Hungarian writer Laszlo Krasznahorkai was presented the Man Booker International Prize for 2015 at a ceremony at the Victoria and Albert Museum in London on Wednesday.
The 61-year-old writer was on the shortlist of 10 names, which included Amitav Ghosh. The literary prize, worth £60,000 (around Rs. 60 lakh), is given to a living author of any nationality who has published fiction either in English or in English translation.
Unlike the annual Man Booker Prize for fiction, the international prize, given once in two years, is in recognition of a writer’s body of work and overall contribution to fiction rather than of a single novel.
Mr. Krasznahorkai’s novels are known to be complex and demanding — a single sentence can run to a page — and deal with dystopian and apocalyptic themes in which an impending civilisational crisis threatens the world. His novels include Satantango (1985, English translation 2012), The Melancholy of Resistance (1989, English translation 1998), and Seiobo Down Below (2008, English translation 2013).
Satantango was later adapted for a film, in collaboration with the Hungarian film-maker Bela Tarr.
In the 1990s, Mr. Krasznahorkai began spending more time in East Asia, notably in Mongolia, China and Japan, and his writing began to feature themes from the aesthetics and literature of these countries. The Prisoner of Urga and Destruction and Sorrow Beneath the Heavens are books on his experiences in China and Mongolia.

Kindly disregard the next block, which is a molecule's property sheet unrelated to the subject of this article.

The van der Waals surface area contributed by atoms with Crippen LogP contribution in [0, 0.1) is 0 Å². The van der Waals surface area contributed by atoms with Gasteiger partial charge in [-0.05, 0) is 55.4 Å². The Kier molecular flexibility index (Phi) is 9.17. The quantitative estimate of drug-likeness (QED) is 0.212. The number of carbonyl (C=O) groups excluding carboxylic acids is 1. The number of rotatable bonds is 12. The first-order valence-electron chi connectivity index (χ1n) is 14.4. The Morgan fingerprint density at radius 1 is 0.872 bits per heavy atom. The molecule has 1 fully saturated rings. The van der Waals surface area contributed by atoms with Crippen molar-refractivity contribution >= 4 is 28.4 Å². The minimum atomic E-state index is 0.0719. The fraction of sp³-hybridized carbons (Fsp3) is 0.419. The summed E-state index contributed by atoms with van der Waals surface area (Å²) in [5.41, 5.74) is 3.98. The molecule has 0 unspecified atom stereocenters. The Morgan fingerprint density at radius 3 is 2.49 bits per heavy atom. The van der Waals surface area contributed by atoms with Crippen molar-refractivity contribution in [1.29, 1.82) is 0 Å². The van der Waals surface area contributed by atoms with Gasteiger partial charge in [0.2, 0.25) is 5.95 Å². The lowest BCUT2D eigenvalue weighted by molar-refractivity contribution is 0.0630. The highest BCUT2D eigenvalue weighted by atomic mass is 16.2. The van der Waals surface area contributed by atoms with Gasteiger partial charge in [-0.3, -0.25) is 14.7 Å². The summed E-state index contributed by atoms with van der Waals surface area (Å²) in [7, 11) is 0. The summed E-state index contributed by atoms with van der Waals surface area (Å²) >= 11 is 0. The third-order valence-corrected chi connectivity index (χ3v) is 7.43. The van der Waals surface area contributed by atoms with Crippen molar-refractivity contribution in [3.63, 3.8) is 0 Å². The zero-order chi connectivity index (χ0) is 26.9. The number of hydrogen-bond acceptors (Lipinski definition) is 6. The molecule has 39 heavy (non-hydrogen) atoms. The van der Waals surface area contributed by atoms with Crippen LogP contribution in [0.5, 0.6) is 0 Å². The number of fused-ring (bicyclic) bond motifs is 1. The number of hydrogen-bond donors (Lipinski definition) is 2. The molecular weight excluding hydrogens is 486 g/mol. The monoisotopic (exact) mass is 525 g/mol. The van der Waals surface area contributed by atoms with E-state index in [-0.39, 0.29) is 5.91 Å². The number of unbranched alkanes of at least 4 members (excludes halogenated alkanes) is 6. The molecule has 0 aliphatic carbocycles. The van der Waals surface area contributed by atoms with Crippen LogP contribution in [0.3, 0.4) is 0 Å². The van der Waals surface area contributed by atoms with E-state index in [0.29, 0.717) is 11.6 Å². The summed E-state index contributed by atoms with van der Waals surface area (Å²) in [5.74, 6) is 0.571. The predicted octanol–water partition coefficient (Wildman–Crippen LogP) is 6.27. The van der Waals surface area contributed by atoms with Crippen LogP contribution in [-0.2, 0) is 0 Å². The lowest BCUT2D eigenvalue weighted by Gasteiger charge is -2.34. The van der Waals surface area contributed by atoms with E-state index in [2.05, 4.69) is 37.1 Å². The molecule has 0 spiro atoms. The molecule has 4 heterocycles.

In her speech at the award ceremony, Marina Warner, writer and academic, who chaired the judging panel, described Mr. Krasznahorkai as a “visionary writer of extraordinary intensity and vocal range”, and his work as “fiction as epiphany.”
“Laszlo acknowledges Kafka as a precursor, and his own ironies are clear-eyed, with a gift of re-churning reality so that what seems a far-fetched nightmare re-assembles into the all-too recognisable landscape. He can be lethal in his portraits of us human beings, yet also funny — gallows humour, surprisingly light-footed.”
Mr. Krasznahorkai’s translator George Szirtes, who was present, was given a translator’s prize of £15,000. The former winners of the Man Booker International Prize include the late Chinua Achebe of Nigeria, the American author Philip Roth, and Alice Munro from Canada, who won the Nobel Prize for Literature in 2013.